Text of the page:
*Image found in the online scan of
Florian Cajori, "A History of Mathematics," MacMillan Company, (New York, 1894)*

### References:

- Lonely runner conjecture, Open Problem Garden Web Site.
- J. Barajas and O. Serra, "The lonely runner with seven runners," arXiv Preprint Server, October 24, 2007.
- J. Barajas and O. Serra, "The lonely runner problem with seven runners," The Electronic Journal of Combinatorics, vol. 15, no. R48, pp. 111-116.
- Florian Cajori, "A History of Mathematics," MacMillan Company, (New York. 1919), Second Edition, p. 59f. (via Scribd),
- Florian Cajori, A History of Mathematics, MacMillan Company, (New York, 1894) , p. 73f. (via Google Books).
- Archimedes Cattle Problem, Greek text, New York University.
- Sebastian Czerwinski, "Random runners are very lonely," arXiv Preprint Server, February 22, 2011.
- C. Harold Horvat and Matthew Stoffregen, "A Solution to the Lonely Runner Conjecture for Almost All Points," arXiv Preprint Server, March 8, 2011.

*Permanent Link to this article*

Linked Keywords: College freshman; dorm; intramural; track team; clipboard; mathematics; lonely runner conjecture; conjecture; mathematical proof; computer simulation; Diophantine approximation; Diophantine equations; piebald; Archimedes cattle problem; Archimedes; Eratosthenes; Greek language; cattle; Helios; equation; Florian Cajori; arXiv preprint server; Fourier analysis; Googler; A History of Mathematics.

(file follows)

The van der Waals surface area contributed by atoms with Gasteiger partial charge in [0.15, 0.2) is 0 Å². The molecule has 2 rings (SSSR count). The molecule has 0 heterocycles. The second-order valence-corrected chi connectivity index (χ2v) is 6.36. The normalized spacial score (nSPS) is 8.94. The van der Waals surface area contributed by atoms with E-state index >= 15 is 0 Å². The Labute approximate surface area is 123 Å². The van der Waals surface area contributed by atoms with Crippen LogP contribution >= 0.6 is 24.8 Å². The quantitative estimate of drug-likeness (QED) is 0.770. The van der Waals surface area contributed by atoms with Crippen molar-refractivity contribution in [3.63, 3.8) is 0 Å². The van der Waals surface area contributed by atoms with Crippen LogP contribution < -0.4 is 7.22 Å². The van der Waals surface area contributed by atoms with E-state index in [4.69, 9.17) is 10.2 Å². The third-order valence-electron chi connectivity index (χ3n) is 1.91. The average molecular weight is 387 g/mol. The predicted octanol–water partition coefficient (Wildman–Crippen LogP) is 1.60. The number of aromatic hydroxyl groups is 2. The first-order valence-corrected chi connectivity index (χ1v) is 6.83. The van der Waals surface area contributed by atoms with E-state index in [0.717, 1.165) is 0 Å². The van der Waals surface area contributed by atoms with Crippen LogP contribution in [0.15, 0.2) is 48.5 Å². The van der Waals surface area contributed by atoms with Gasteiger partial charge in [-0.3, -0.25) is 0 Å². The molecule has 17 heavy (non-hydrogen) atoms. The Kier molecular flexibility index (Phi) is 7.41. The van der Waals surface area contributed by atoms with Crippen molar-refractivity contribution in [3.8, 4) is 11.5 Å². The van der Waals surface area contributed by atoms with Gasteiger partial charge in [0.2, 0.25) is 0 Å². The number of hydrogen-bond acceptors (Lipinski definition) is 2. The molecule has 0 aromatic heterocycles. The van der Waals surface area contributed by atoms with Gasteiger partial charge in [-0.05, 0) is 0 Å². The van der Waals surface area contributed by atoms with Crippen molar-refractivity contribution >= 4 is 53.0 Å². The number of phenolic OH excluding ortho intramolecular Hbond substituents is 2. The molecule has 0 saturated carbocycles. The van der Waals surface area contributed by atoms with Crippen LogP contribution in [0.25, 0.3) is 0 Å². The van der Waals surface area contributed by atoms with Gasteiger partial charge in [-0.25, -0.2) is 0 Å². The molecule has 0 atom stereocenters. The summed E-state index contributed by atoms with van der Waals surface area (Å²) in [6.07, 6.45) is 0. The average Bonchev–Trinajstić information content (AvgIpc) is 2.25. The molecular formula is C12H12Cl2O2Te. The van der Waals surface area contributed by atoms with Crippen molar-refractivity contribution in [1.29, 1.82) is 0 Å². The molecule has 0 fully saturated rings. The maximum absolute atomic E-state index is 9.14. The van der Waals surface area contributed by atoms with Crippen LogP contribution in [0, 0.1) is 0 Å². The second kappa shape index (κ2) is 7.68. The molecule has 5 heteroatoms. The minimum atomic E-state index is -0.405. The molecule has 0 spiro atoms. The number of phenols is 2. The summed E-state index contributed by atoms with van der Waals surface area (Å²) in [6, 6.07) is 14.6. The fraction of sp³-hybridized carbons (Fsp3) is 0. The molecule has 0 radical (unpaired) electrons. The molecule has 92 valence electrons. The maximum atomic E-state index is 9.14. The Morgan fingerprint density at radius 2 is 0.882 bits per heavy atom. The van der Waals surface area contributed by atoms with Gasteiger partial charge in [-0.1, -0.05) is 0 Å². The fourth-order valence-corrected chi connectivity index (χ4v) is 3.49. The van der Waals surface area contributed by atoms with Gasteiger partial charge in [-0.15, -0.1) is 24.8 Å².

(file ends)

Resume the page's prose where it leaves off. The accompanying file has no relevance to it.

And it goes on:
### Google Search

Latest Books by Dev Gualtieri

*Mathematics-themed novel for middle-school students*

*Complete texts of LGM, Mother Wode, and The Alchemists of Mars*

Other Books

- Elasto-Magnetic Materials - September 26, 2022

- Analog Neural Networks - September 19, 2022

- Functional Materials Discovery - September 12, 2022

- Mood Lighting - September 5, 2022

- Martian Radiation - August 29, 2022

- Mineral Diversity - August 22, 2022

- Mistletoe Glue - August 15, 2022

- Gaia Asteroid Census - August 8, 2022

- Portrayal of Professions - August 1, 2022

- Odd Neural Networks - July 25, 2022

- Colloidal Pre-Assembly - July 18, 2022

- Atmospheric Water Harvesting - July 11, 2022

- Singing Saw - July 4, 2022

- Product Authentication - June 27, 2022

- Gel and Granular Flow - June 20, 2022

- Robot-Safe Jobs - June 12, 2022

- Methane and Global Warming - June 6, 2022

- Thermophotovoltaics - May 30, 2022

- Volcanic Ash and Aviation - May 23, 2022

- Text Topography - May 16, 2022

- Anthropocene Extinctions - May 9, 2022

- Happy Numbers - May 2, 2022

- Crater Counts - April 25, 2022

- Rare Earths from Coal Waste - April 18, 2022

- Terahertz Imaging - April 11, 2022

- Science Gurus - April 4, 2022

- Ball Lightning - March 28, 2022

- Antimatter - March 21, 2022

- Sum of Three Cubes - March 14, 2022

- Bridgmanite - March 7, 2022

### Deep Archive

Deep Archive 2006-2008

**Blog Article Directory on a Single Page**